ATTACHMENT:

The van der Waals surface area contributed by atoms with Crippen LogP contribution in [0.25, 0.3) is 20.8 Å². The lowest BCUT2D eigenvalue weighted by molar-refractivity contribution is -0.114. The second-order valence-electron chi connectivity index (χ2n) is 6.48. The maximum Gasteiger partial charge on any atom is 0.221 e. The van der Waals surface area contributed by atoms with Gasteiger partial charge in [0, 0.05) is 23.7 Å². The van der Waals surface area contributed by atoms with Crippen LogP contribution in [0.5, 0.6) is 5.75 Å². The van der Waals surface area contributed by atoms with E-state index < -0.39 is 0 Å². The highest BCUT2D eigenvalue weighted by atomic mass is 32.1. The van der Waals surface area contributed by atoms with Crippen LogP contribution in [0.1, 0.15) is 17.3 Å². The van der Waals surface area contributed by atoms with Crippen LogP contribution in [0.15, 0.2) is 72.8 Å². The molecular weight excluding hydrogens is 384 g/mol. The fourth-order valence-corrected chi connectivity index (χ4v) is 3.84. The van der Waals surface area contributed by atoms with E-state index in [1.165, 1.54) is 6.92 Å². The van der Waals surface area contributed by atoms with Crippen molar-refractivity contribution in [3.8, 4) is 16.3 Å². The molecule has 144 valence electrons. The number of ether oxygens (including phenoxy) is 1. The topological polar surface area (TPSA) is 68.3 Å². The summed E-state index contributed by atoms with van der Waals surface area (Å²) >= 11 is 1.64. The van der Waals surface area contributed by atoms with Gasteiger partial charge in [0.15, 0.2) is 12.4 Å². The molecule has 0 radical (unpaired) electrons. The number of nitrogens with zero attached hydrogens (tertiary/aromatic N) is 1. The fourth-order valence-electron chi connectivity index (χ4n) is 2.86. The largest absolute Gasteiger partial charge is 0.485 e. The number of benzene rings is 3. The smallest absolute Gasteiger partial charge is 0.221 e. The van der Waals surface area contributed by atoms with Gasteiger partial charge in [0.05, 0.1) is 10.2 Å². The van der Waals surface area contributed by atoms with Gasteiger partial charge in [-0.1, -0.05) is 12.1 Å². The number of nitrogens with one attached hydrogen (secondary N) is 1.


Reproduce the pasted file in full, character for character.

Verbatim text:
The van der Waals surface area contributed by atoms with Crippen LogP contribution in [0.25, 0.3) is 20.8 Å². The lowest BCUT2D eigenvalue weighted by molar-refractivity contribution is -0.114. The second-order valence-electron chi connectivity index (χ2n) is 6.48. The maximum Gasteiger partial charge on any atom is 0.221 e. The van der Waals surface area contributed by atoms with Gasteiger partial charge in [0, 0.05) is 23.7 Å². The van der Waals surface area contributed by atoms with Crippen LogP contribution in [0.5, 0.6) is 5.75 Å². The van der Waals surface area contributed by atoms with E-state index < -0.39 is 0 Å². The highest BCUT2D eigenvalue weighted by atomic mass is 32.1. The van der Waals surface area contributed by atoms with Crippen LogP contribution in [0.1, 0.15) is 17.3 Å². The van der Waals surface area contributed by atoms with Crippen LogP contribution in [0.15, 0.2) is 72.8 Å². The molecular weight excluding hydrogens is 384 g/mol. The fourth-order valence-corrected chi connectivity index (χ4v) is 3.84. The van der Waals surface area contributed by atoms with E-state index in [1.165, 1.54) is 6.92 Å². The van der Waals surface area contributed by atoms with Crippen molar-refractivity contribution in [3.8, 4) is 16.3 Å². The molecule has 144 valence electrons. The number of ether oxygens (including phenoxy) is 1. The topological polar surface area (TPSA) is 68.3 Å². The summed E-state index contributed by atoms with van der Waals surface area (Å²) >= 11 is 1.64. The van der Waals surface area contributed by atoms with Gasteiger partial charge in [0.15, 0.2) is 12.4 Å². The molecule has 0 radical (unpaired) electrons. The number of nitrogens with zero attached hydrogens (tertiary/aromatic N) is 1. The fourth-order valence-electron chi connectivity index (χ4n) is 2.86. The largest absolute Gasteiger partial charge is 0.485 e. The number of benzene rings is 3. The smallest absolute Gasteiger partial charge is 0.221 e. The van der Waals surface area contributed by atoms with Gasteiger partial charge in [0.05, 0.1) is 10.2 Å². The van der Waals surface area contributed by atoms with Gasteiger partial charge in [-0.1, -0.05) is 12.1 Å². The number of nitrogens with one attached hydrogen (secondary N) is 1.